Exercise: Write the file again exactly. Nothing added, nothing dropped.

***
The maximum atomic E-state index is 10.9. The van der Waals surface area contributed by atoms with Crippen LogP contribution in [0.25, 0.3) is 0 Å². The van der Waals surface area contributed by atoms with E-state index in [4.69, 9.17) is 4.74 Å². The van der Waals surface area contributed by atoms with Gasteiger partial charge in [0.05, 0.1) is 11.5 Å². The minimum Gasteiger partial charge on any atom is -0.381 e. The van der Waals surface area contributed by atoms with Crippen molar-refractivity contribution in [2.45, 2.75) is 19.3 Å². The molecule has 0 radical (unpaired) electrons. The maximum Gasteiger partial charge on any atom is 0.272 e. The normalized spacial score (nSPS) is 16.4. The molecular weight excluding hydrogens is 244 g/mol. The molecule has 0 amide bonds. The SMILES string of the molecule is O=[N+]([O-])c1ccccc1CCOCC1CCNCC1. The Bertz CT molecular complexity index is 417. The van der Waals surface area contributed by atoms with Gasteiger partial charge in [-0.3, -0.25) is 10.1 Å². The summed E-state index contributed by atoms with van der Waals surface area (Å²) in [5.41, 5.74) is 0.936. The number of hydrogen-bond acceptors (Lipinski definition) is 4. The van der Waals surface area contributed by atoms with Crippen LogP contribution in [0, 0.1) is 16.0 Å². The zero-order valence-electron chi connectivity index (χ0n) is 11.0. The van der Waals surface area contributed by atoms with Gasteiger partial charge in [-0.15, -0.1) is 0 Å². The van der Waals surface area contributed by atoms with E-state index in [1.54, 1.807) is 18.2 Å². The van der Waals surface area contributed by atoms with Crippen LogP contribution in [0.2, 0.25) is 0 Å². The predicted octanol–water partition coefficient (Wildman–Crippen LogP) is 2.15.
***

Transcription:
The maximum atomic E-state index is 10.9. The van der Waals surface area contributed by atoms with Crippen LogP contribution in [0.25, 0.3) is 0 Å². The van der Waals surface area contributed by atoms with E-state index in [4.69, 9.17) is 4.74 Å². The van der Waals surface area contributed by atoms with Gasteiger partial charge in [0.05, 0.1) is 11.5 Å². The minimum Gasteiger partial charge on any atom is -0.381 e. The van der Waals surface area contributed by atoms with Crippen molar-refractivity contribution in [2.45, 2.75) is 19.3 Å². The molecule has 0 radical (unpaired) electrons. The maximum Gasteiger partial charge on any atom is 0.272 e. The normalized spacial score (nSPS) is 16.4. The molecular weight excluding hydrogens is 244 g/mol. The molecule has 0 amide bonds. The SMILES string of the molecule is O=[N+]([O-])c1ccccc1CCOCC1CCNCC1. The Bertz CT molecular complexity index is 417. The van der Waals surface area contributed by atoms with Gasteiger partial charge in [-0.3, -0.25) is 10.1 Å². The summed E-state index contributed by atoms with van der Waals surface area (Å²) in [5.41, 5.74) is 0.936. The number of hydrogen-bond acceptors (Lipinski definition) is 4. The van der Waals surface area contributed by atoms with Crippen LogP contribution in [0, 0.1) is 16.0 Å². The zero-order valence-electron chi connectivity index (χ0n) is 11.0. The van der Waals surface area contributed by atoms with Gasteiger partial charge in [-0.15, -0.1) is 0 Å². The van der Waals surface area contributed by atoms with E-state index in [1.54, 1.807) is 18.2 Å². The van der Waals surface area contributed by atoms with Crippen LogP contribution in [0.2, 0.25) is 0 Å². The predicted octanol–water partition coefficient (Wildman–Crippen LogP) is 2.15.